How to create and deploy smart folders in OS X

Bring order to your files and Finder by using smart folders on your Mac.

Matt Elliott Senior Editor
Matt Elliott is a senior editor at CNET with a focus on laptops and streaming services. Matt has more than 20 years of experience testing and reviewing laptops. He has worked for CNET in New York and San Francisco and now lives in New Hampshire. When he's not writing about laptops, Matt likes to play and watch sports. He loves to play tennis and hates the number of streaming services he has to subscribe to in order to watch the various sports he wants to watch.
Expertise Laptops, desktops, all-in-one PCs, streaming devices, streaming platforms
Matt Elliott
3 min read

Screenshot by Matt Elliott/CNET

Smart folders in OS X are one of those features that you may not bother to learn how to use, but once you do, you fail to see how you ever lived without them. Smart folders display files by search criteria you define and are updated on the fly as you change, add and remove files. The beauty of smart folders is they keep your files where they are, only showing aliases of your files. Smart folders are a supplement to -- not a replacement of -- your file structure. In fact, smart folders are an even more useful tool should your files structure lack, shall we say, any structure at all.

Here's a quick primer on how to set up and deploy smart folders on your Mac.

There are two ways to set up a smart folder. You can open Finder and choose File > New Smart Folder (or use the keyboard shortcut Option-Command-N). Or you can just open Finder and enter a search term in the search box in the upper-right corner to start a smart folder based on a keyword.

Either way, you'll end up with a Finder window. As you enter your search term, Finder will offer ways to further define the term and refine your search under the search box, using such criteria and filenames, kinds, and dates. Under Filenames, for example, click the Name matches line and Finder adds a drop-down menu to the search box named Name. Here, you can select to search for files where your search term appears only in the Filename or Everything.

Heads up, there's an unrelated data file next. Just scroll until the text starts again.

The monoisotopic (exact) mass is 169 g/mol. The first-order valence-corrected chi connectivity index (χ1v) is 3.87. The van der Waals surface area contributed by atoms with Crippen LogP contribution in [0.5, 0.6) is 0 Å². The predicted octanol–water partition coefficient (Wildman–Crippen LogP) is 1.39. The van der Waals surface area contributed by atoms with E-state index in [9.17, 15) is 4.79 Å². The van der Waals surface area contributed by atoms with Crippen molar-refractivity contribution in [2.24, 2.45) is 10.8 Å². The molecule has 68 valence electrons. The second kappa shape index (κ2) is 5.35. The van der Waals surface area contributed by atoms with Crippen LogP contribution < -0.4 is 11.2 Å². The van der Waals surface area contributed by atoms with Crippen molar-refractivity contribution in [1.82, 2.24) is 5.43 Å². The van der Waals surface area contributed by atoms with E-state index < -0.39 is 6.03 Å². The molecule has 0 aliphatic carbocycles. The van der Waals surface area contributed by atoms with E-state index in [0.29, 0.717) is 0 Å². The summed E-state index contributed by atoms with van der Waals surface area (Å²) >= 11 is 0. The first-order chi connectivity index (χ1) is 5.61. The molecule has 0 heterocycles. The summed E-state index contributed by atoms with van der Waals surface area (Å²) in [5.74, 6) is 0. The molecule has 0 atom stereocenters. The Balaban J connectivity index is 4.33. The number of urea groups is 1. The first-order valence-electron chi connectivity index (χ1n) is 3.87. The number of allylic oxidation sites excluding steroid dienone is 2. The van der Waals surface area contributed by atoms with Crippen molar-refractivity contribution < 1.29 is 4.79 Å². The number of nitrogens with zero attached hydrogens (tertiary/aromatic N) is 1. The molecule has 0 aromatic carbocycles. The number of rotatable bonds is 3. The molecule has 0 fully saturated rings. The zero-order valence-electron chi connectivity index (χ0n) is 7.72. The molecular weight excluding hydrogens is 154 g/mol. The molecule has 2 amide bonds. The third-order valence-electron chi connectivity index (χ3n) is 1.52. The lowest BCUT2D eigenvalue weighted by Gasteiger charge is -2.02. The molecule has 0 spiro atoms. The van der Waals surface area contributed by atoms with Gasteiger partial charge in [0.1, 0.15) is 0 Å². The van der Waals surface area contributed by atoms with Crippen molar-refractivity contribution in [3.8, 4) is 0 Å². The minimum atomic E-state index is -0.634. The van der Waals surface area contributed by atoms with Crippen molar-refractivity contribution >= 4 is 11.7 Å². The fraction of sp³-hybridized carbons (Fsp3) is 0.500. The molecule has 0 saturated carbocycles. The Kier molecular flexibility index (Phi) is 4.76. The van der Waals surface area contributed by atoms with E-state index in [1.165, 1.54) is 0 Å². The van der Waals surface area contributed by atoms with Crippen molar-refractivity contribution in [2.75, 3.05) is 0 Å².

Screenshot by Matt Elliott/CNET

You can further refine your search by adding criteria by clicking the "+" button in the line below the search box. The default attribute selected is File Size, but you can click on that attribute and select Other to open a window of dozens of attributes. If you find a handful of attributes particular useful, you can check the box on the right to add them to the menu below File Size for easier access.

As you add attributes, the search results change dynamically. When you are satisfied with your smart folder, click the Save button under the search box. Name your folder and choose a location for it and, if you don't want it showing up in the left sidebar of Finder windows, uncheck Add To Sidebar.

Screenshot by Matt Elliott/CNET

To edit an existing smart folder, open it, click the gear icon to the left of the search box and choose Show Search Criteria. This will display the banner just below the search box with your criteria, which you can tweak or using the "+" and "-" buttons add and remove criteria.

There are dozens of attributes for creating smart folders and thousands of combinations available to you. In addition to smart folders based on keywords such as taxes or invoice a client's name, I personally find the following two smart folders useful:

"File size is greater than X" to find big files taking up space on my MacBook Pro's crowded hard drive.

"File extension is X" to see the DOC, XLS, PDF or JPEG files on my system.

Screenshot by Matt Elliott/CNET

There are many more smart folder attributes specific to various types of media creation, including audio, video and photography. If you use a Mac and smart folders, please tell us in the comments below about your favorite, most useful creations.